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Wednesday, September 7, 2011

Guest Blog by Heather Lynn Rigaud, author of Fitzwilliam Darcy, Rock Star

*What is Heather's writing process?
 

Before I ever start, I spend a lot of time thinking about my characters and my plot. I like to have a really strong sense of my characters motivations and personalities. I want to know what they're thinking, what their quirks are, and what they're longing for.


I'm a serious plotter. I like plan where my story's going to go and the major plot points as well as the tiny details that will be important 200 pages later. However, I'm often surprised when I actually start writing because my characters sometimes will produce something I wasn't expecting, but I do try to keep some control.
 

I will usually write a chapter a week. I'll then send that out for feedback from my beta-readers and do some edits. When the whole work is done, I'll then do several rounds of edits and re-writes as needed. (And then some more, and then more after that)
 

*Was it hard to stay true to Jane Austen while making Austen's characters her own?
 

Yes, and no. I can divide the characters into 3 categories. First, there were character that I tried to stay really true too, specifically Darcy and Elizabeth. It's their story and I find these characters so vibrant that I think their original selves shine through. Darcy is still proud and aloof, Elizabeth is still sparkling while still resenting Darcy. I have to also include the villains in this category: Wickham, Collins, and Lady Catherine. Austen knew her badies and they don't need any work, other than updating.
 

Second, there are characters that I tried to imagine what they would be like if they just had more 'screen time'. This would include Charles Bingley, Jane Bennet, and Anne DeBourgh, who I let express the anger I have to believe she's repressing. Jane and Charles are allowed to explore their motivations- What's going on in Charles's head when he separates from Jane, how he views his friendship with Darcy, etc.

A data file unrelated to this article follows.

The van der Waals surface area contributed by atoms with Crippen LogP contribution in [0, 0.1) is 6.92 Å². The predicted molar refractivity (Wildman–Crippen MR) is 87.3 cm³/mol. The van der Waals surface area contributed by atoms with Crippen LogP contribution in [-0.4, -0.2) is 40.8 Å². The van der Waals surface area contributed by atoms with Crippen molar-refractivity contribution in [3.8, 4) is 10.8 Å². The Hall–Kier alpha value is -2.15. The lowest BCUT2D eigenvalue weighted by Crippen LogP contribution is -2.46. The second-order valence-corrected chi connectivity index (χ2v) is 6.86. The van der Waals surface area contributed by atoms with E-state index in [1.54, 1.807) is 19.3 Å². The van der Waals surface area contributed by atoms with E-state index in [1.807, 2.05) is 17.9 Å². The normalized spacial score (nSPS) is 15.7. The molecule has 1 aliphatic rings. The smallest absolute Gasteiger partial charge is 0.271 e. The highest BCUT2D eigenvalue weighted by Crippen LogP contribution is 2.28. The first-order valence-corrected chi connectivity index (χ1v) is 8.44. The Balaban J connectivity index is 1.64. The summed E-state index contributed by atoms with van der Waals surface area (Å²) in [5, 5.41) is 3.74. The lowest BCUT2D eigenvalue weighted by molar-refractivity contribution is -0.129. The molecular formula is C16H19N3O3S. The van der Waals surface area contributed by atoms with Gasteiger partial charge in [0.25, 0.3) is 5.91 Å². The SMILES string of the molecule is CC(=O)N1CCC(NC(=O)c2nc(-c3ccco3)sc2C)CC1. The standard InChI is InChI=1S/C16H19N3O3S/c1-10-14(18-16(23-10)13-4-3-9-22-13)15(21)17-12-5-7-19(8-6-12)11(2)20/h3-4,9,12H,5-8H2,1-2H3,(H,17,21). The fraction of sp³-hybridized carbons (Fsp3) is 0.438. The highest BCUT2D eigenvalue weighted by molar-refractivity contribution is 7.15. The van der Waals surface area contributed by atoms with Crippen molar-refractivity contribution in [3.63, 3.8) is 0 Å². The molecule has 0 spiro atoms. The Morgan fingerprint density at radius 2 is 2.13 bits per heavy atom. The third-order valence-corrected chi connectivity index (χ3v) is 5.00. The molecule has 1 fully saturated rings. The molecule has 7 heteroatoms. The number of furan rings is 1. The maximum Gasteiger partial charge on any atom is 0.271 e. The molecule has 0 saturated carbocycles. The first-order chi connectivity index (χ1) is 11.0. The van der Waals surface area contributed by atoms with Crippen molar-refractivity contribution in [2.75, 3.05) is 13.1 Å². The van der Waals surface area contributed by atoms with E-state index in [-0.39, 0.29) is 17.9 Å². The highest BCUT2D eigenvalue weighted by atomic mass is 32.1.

Finally, there's the characters I take and change significantly. This would include Caroline Bingley and Richard Fitzwilliam. I don't feel bad about Richard because he's hardly in P&P (he doesn't even have a first name), so he was useful to develop for my own purposes and Caroline was an experiment: Caroline in the original is easy for Darcy to reject because he can see she's a hollow suck-up. But what if she wasn't a horrid, selfish sycophant? What if she was a nice person? She'd be a much bigger rival to Elizabeth for Darcy's attention. And wouldn't it say more about Darcy's love for Elizabeth if he had a real alternative?

Charlotte Lucas is her own special case, because I start with the very pragmatic, plain character from Pride & Prejudice, and I take it to a different conclusion. She's still Charlotte, but she goes to a really new place.



*Why does she think that these modernized classics or take offs seem to be a hot genre right now?


Because the classic stories have great bones. Under the period fluff, the characters and plots combine to make strong, exciting stories. Readers love and enjoy these characters so much they're excited to get to spend more time with them. And by updating the language, and some of the situations that don't make sense for modern times, we're opening up these classics to be enjoyed by more people.



I'm a good example: my first exposure to Jane Austen was the movie Bridget Jones's Diary, which is a fearless adaptation of Pride and Prejudice. I loved it, so I read the book. The book talked about the Pride and Prejudice BBC series, so I got that and watched it. From there, it was a short hop to Jane Austen's book and then to all of Austen's novels.
 

The other point I'd like to make is these novels are not that out of date. Take Mansfield Park. It's about a seriously dysfunctional family: the mother is chronically ill and is non-functional most of the time. The oldest son is an alcoholic with gambling issues. The oldest daughter is a party girl who has an affair, and leaves her rich, dull husband. The mother's nurse falls in love with the second son, who's pining for the glamorous girl next door. Sounds pretty modern doesn't it? And that's what Austen wrote.



In Northanger Abbey the heroine, who's away from home for the first time, is obsessed with romantic horror novels. She draws the attention of two men: one's charming but has an emotionally abusive father, the other is a loud-mouthed braggart who's always swearing and talking about his car(riage). 
 

My point is Austen's basic plots are already pretty modern. It's not that far a stretch to take down the Regency wallpaper and put up some modern paint.
 

Melissa, thank you for the opportunity to visit your blog and get to know some of your readers. I hope to hear about what they think in the comments.

2 comments:

  1. Hey Melissa,

    These were good questions. I enjoyed them and I appreciate anything that isn't "So why Rock Stars?"

    Thanks again for having me today.

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  2. She's right. I hadn't really thought about it, but Austen's basic plots are certainly as timely now as they were when she wrote them.

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